First Comes Love

So. Rainey has a boyfriend. Well, he’s not her boyfriend boyfriend. He’s just a boy who happens to be her friend. He’s also the son of a girlfriend of mine. She and I like to pretend that one day they’re going to grow up and get married and have beautiful babies together.

His name is Camron, and I think Rainey is smitten with him because he has a twin sister, Emma, who is just as adorable as her brother. And I’m not just saying that because I’m a twin sister, too. That has nothing to do with it. Nothing at all.

Whenever the three of them are together, Rainey always gravitates toward Camron. I don’t know why. Maybe it’s because they share common interests like cars, trucks, and cookies. Or because they have similar personalities: both can scribble on an easel and mash Play-Doh for hours, and both are extremely ambitious when it comes to climbing stationary objects. Or maybe she’s drawn to him because he has a mutual disdain for potty training.

Whatever the reason, after noticing how Rainey prefers to play with Camron rather than Emma, I decided to intervene. On the way home from playgroup recently, I told Rainey that she needed to put forth a little more effort with Emma. After all, she is the gatekeeper to Camron’s heart. If Rainey wants to get anywhere near Camron in the future, I explained, then she’d better get in good with Emma now.

This is something all twin sisters know. And it’s probably why I militantly defended my twin brother, Ben, so much back when we were kids.

Like the time in fifth grade I challenged the toughest kid in our class to a fight simply for picking on him. Or a few years later, when I stopped speaking to one of my friends because she refused to go the eighth grade dance with him. Throughout high school, I tutored Ben in several subjects, and there was no pep band or cheerleader loud enough to overpower my screaming voice at his varsity basketball games.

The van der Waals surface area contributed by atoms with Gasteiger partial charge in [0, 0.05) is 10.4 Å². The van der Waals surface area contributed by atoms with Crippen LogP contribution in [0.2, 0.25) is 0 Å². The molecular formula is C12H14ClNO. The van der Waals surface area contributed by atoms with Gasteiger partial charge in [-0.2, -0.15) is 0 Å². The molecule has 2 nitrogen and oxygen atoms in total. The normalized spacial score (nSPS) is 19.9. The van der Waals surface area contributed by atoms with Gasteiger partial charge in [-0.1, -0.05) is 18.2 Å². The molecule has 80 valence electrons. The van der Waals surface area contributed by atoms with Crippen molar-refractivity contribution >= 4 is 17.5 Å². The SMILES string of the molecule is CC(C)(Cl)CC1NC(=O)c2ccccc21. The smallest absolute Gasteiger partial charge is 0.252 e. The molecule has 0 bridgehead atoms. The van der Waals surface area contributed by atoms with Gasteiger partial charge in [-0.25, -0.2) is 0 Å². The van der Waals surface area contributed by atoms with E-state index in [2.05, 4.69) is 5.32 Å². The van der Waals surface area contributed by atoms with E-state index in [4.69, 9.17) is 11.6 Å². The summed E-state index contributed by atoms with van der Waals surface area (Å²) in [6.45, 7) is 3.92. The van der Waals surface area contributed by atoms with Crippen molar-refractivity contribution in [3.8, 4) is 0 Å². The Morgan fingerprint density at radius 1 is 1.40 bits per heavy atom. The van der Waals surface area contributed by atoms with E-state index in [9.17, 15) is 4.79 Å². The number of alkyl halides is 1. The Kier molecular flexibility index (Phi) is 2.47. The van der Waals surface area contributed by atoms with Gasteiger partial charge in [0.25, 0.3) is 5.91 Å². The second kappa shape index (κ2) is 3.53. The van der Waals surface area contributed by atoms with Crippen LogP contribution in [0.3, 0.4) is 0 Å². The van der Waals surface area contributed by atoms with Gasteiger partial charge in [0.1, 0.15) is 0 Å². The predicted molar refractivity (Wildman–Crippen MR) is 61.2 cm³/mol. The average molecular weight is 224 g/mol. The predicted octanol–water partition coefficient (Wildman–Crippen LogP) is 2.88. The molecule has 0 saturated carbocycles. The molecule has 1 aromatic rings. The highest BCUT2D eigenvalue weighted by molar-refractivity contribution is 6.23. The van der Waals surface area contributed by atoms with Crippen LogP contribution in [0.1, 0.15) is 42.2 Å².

Before I give the impression that he was the weaker of the two womb-mates, it’s more than fair to say that Ben had my back on just as many occasions.

For instance, he taught me how not to throw like a girl. I was one of the few females in gym class that could actually spiral a football. And during the awkward period of adolescence, he pinned many a guy to the wall who made the drastic mistake of commenting on my developing body. He walked me home from football games after dark, and he even walked me down the aisle at my wedding.

That day, a small part of me felt like I was losing a soul mate rather than marrying one. But when Ben kissed my cheek and placed my hand in Scott’s, I knew that the love between us was irreplaceable.

Growing up together, we learned how to be loyal, even at the risk of a bloody nose or a broken heart. We taught each other that respect is easier to learn than a sinking fastball but harder to earn than a B+ in Calculus. And we discovered that in a gymnasium full of hot air and fickle fans devotion is the ultimate key to victory.

This is the kind of love that sticks with you well beyond your childhood and lays the foundation for a solid marriage. And it’s exactly the kind of love I dream about for Rainey some day.

Maybe she’ll find that love with Camron. Maybe – with Emma’s blessing – he’ll be the one to take Rainey’s hand at the altar.

I just hope they’re potty trained by then.

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